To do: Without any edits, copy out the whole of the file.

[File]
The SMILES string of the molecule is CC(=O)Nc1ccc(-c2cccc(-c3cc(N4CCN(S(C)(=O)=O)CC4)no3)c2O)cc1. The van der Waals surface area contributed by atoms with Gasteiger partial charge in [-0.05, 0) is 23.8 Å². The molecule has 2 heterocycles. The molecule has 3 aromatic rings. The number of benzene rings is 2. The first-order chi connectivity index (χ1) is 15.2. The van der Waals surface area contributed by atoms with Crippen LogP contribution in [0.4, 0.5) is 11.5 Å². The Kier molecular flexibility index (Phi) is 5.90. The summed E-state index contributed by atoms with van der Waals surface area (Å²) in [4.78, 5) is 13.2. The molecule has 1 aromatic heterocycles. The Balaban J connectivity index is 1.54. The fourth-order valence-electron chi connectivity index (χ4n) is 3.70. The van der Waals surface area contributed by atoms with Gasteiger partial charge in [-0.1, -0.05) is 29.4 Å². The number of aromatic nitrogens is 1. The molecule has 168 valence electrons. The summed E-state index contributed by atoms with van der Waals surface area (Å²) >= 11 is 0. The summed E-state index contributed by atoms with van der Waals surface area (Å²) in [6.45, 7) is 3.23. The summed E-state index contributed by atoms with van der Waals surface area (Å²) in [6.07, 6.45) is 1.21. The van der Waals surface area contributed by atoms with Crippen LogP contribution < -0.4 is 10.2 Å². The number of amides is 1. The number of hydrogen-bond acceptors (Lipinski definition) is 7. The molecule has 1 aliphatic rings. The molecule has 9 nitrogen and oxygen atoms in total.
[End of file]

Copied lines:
The SMILES string of the molecule is CC(=O)Nc1ccc(-c2cccc(-c3cc(N4CCN(S(C)(=O)=O)CC4)no3)c2O)cc1. The van der Waals surface area contributed by atoms with Gasteiger partial charge in [-0.05, 0) is 23.8 Å². The molecule has 2 heterocycles. The molecule has 3 aromatic rings. The number of benzene rings is 2. The first-order chi connectivity index (χ1) is 15.2. The van der Waals surface area contributed by atoms with Crippen LogP contribution in [0.4, 0.5) is 11.5 Å². The Kier molecular flexibility index (Phi) is 5.90. The summed E-state index contributed by atoms with van der Waals surface area (Å²) in [4.78, 5) is 13.2. The molecule has 1 aromatic heterocycles. The Balaban J connectivity index is 1.54. The fourth-order valence-electron chi connectivity index (χ4n) is 3.70. The van der Waals surface area contributed by atoms with Gasteiger partial charge in [-0.1, -0.05) is 29.4 Å². The number of aromatic nitrogens is 1. The molecule has 168 valence electrons. The summed E-state index contributed by atoms with van der Waals surface area (Å²) >= 11 is 0. The summed E-state index contributed by atoms with van der Waals surface area (Å²) in [6.45, 7) is 3.23. The summed E-state index contributed by atoms with van der Waals surface area (Å²) in [6.07, 6.45) is 1.21. The van der Waals surface area contributed by atoms with Crippen LogP contribution < -0.4 is 10.2 Å². The number of amides is 1. The number of hydrogen-bond acceptors (Lipinski definition) is 7. The molecule has 1 aliphatic rings. The molecule has 9 nitrogen and oxygen atoms in total.